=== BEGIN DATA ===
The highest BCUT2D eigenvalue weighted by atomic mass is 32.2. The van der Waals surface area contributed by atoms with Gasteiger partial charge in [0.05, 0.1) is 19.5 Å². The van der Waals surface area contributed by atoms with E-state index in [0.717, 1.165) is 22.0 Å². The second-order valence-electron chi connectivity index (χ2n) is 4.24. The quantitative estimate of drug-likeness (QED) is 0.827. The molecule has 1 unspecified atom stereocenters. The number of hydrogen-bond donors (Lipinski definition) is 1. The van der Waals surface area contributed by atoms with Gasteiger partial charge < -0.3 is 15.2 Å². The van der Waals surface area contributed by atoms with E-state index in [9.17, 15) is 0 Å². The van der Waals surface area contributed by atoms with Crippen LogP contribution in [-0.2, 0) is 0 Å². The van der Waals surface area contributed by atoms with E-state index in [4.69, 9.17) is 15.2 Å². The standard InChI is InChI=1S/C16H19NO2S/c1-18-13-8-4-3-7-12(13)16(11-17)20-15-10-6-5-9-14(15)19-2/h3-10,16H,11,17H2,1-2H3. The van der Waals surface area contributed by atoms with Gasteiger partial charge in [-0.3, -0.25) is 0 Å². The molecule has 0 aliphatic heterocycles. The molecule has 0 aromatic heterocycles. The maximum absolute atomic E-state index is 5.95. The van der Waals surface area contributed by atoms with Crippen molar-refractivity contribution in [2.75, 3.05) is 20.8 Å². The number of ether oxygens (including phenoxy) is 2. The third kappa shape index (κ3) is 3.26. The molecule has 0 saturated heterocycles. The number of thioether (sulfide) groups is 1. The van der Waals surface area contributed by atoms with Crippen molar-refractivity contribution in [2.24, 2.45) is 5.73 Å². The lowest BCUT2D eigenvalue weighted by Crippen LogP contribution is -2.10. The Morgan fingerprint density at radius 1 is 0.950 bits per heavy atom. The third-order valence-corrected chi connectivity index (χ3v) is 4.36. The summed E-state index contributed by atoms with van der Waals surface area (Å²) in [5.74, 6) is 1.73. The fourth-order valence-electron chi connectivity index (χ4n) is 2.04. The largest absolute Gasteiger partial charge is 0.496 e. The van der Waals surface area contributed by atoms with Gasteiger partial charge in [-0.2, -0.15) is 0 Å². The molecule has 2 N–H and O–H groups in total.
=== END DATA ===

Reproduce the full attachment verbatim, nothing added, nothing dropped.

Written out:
The highest BCUT2D eigenvalue weighted by atomic mass is 32.2. The van der Waals surface area contributed by atoms with Gasteiger partial charge in [0.05, 0.1) is 19.5 Å². The van der Waals surface area contributed by atoms with E-state index in [0.717, 1.165) is 22.0 Å². The second-order valence-electron chi connectivity index (χ2n) is 4.24. The quantitative estimate of drug-likeness (QED) is 0.827. The molecule has 1 unspecified atom stereocenters. The number of hydrogen-bond donors (Lipinski definition) is 1. The van der Waals surface area contributed by atoms with Gasteiger partial charge < -0.3 is 15.2 Å². The van der Waals surface area contributed by atoms with E-state index in [9.17, 15) is 0 Å². The van der Waals surface area contributed by atoms with Crippen LogP contribution in [-0.2, 0) is 0 Å². The van der Waals surface area contributed by atoms with E-state index in [4.69, 9.17) is 15.2 Å². The standard InChI is InChI=1S/C16H19NO2S/c1-18-13-8-4-3-7-12(13)16(11-17)20-15-10-6-5-9-14(15)19-2/h3-10,16H,11,17H2,1-2H3. The van der Waals surface area contributed by atoms with Gasteiger partial charge in [-0.3, -0.25) is 0 Å². The molecule has 0 aliphatic heterocycles. The molecule has 0 aromatic heterocycles. The maximum absolute atomic E-state index is 5.95. The van der Waals surface area contributed by atoms with Crippen molar-refractivity contribution in [2.75, 3.05) is 20.8 Å². The number of ether oxygens (including phenoxy) is 2. The third kappa shape index (κ3) is 3.26. The molecule has 0 saturated heterocycles. The number of thioether (sulfide) groups is 1. The van der Waals surface area contributed by atoms with Crippen molar-refractivity contribution in [2.24, 2.45) is 5.73 Å². The lowest BCUT2D eigenvalue weighted by Crippen LogP contribution is -2.10. The Morgan fingerprint density at radius 1 is 0.950 bits per heavy atom. The third-order valence-corrected chi connectivity index (χ3v) is 4.36. The summed E-state index contributed by atoms with van der Waals surface area (Å²) in [5.74, 6) is 1.73. The fourth-order valence-electron chi connectivity index (χ4n) is 2.04. The largest absolute Gasteiger partial charge is 0.496 e. The van der Waals surface area contributed by atoms with Gasteiger partial charge in [-0.2, -0.15) is 0 Å². The molecule has 2 N–H and O–H groups in total.